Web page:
Drew Emmitt & Friends @ the Boulder Theater

He's been known to show a mandolin and viola who is boss, while still keeping his humble frontman persona intact. A modest yet instrumentally explosive enigma, Drew Emmitt captures the attention of the audience as if they were a herd of famished field mice lured in by a hefty corncake crumb.

Before the Colorado man took the stage, a scattered amount of attendees were treated to the southern-fried stylings of Unknown Americans. Looking out at the scarce amount of folks on the floor, full-bearded frontman Danny Shafer belted out, "Nothing but friends and family, Huh?"—his voice reminiscent of fireflies and muddy wheels on a pickup.

The dancing space paired with the Americana rootsy essence of sound made this venue, in the heart of Boulder, feel more like a rented church hall south of the Mason Dixon.

"Except For You and Me," had that saloon style vibe that makes ya want to kick back a shot of Jack Daniels and play horseshoes. From the opening line of "Got a gas station and a liquor store/Bar room with a hard wood floor" the honky-tonk torch had been lit and seemed in no hurry to extinguish.

After this song about loves separated by states, Shafer looked at the crowd and shouted like a cattle driver, "Long hair scruffy as shit country music!" His enthused outburst was met with hootenanny-tinged cheers.

Couples two-stepped to 'American in Me,' a song whose beat and lyrics about "dirty roads in Texas…" would have made Woody Guthrie grin.

Unknown Americans jumped into Willie Nelson's 'Bloody Mary Morning,' causing the energy in the room to shoot up higher than the temp on an old school BBQ pit. The country-thumping keyboard work furthered the already intoxicating old-time feel.

Drew Emmitt and his merchant posse of skilled musicians took the stage and kicked the set off with the Bob Dylan classic "Meet Me in the Morning." Armed with a mandolin, Emmitt went to town plucking the strings with the meticulousness of a blues Buddha. The thigh-smacking number was kept alive by the deep heartfelt pang of the upright bass.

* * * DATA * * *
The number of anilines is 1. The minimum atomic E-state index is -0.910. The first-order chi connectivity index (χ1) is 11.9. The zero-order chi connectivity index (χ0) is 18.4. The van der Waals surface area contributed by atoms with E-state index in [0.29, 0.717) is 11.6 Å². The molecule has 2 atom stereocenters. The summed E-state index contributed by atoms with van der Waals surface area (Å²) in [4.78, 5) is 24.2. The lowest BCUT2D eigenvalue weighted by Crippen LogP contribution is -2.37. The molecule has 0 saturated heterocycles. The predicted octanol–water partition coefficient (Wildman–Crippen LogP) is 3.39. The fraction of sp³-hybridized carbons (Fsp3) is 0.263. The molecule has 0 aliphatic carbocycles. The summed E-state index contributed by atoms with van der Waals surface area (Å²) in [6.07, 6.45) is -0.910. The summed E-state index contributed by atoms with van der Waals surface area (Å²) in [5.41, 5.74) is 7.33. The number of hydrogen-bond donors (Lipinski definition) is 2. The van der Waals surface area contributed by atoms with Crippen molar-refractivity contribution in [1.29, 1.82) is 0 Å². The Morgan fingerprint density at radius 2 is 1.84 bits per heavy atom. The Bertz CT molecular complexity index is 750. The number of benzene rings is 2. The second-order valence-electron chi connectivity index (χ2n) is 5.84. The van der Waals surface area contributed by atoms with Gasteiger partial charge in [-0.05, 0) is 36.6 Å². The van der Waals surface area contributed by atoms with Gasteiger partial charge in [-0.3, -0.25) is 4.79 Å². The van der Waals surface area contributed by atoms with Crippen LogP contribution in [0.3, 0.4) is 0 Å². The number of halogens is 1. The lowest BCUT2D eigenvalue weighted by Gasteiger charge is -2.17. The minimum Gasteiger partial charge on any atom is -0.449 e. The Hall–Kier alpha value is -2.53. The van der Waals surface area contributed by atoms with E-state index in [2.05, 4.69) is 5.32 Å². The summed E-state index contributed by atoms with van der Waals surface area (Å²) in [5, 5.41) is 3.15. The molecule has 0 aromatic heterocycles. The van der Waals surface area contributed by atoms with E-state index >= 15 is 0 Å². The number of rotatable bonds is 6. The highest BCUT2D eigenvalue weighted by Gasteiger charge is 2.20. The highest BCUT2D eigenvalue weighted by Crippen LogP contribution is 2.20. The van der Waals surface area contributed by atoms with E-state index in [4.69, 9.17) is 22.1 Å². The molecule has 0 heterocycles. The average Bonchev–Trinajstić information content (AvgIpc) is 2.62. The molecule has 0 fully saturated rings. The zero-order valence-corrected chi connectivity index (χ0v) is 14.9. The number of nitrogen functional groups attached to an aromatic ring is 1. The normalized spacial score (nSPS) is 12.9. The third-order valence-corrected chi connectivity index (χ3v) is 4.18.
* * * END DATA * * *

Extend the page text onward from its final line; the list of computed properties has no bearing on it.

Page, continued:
After the initial jam, Emmitt gazed out into the crowd and with an essence of victory coating his voice said, "Happy New Year. Happy New World." Fresh off the exciting heels of a history-making presidential inauguration, his words resonated a hopeful resurgence.

"A Long Road," the speedy energy-brewing number, gave Emmitt a chance to showcase his harmonious vocal ability—emanating both vulnerability and strength with every note.

'Troubled Times' sounded like it could have been heard coming out of some forest in the Appalachians. The song about wind blowing away burdens offered up poetic imagery, rejuvenating the souls of fans.

Bill Nershi, of the String Cheese Incident and Honkytonk Homeslice fame, appeared like a wise musically-inclined father time. Playing the dobro with mellow ease— his fingers like locusts gliding over dewy leaves.

A sensual bass-ridden session erupted, while the lighting in the venue provided that certain sexy mood. The funkiness dispersed by Emmitt and company reinforced the idea that the confines of artistic freedom are non-existent. Not only could these men rotate their instruments, but they could also successfully genre-jump.

A hard-as-gravel rockin' cover of Marshall Tucker Band's 'Take the Highway' was thrown into the set like a heavy piece of campfire wood.

'It's You that Makes This House a Home' offered up syrupy sweet instrumentals and lyrics.

This saccharine number was followed by the up-tempo bluegrass staple 'Rolling in My Sweet Baby's Arms' which sprouted a sing-along. Brazen banjo playing complimented the boys' twangy vocals.

The islandy 'Walking to the Beat of the World' altered the overall mood into something a bit more tropical.

The always satisfying hoe-down version of Dylan's 'Tangled Up in Blue' was an automatic crowd-pleaser. From the opening lyrics of 'Early one mornin' the sun was shinin', I was layin' in bed/Wond'rin' if she'd changed at all/If her hair was still red' a sense of nostalgia washed over the crowd like a salt-infused ocean wave.

During 'Pretty Polly,' a classic ditty about a mountain mama who gets wrapped up in a heap of trouble with a dangerous chap, it became clear that these gentlemen thrive on sharing the stage together.

Emmitt's brother, Dave, even made a guest appearance playing harmonica with the kind of aggressive, soulful blues of yesteryear.

'Highway Song,' a track expressing the isolation and loneliness felt while on the road, had a lullaby-like beginning that quickly tumble-weeded into a faster pace. With lyrics like 'So many miles away from the one I need the most/Beyond any words I can say/So far and so close…" this tune read like a worn page out of a tour journal.

The boys splashed into the intro to the 1965 Troggs' hit 'Wild Thing,' for a brief moment before serving up another hearty shot of bluegrass mojo.

Closing with the junction joint 'All Night Ride,' Emmitt and his crew reminded fans of the many more journeys to come fueled by moonshine and starlight.

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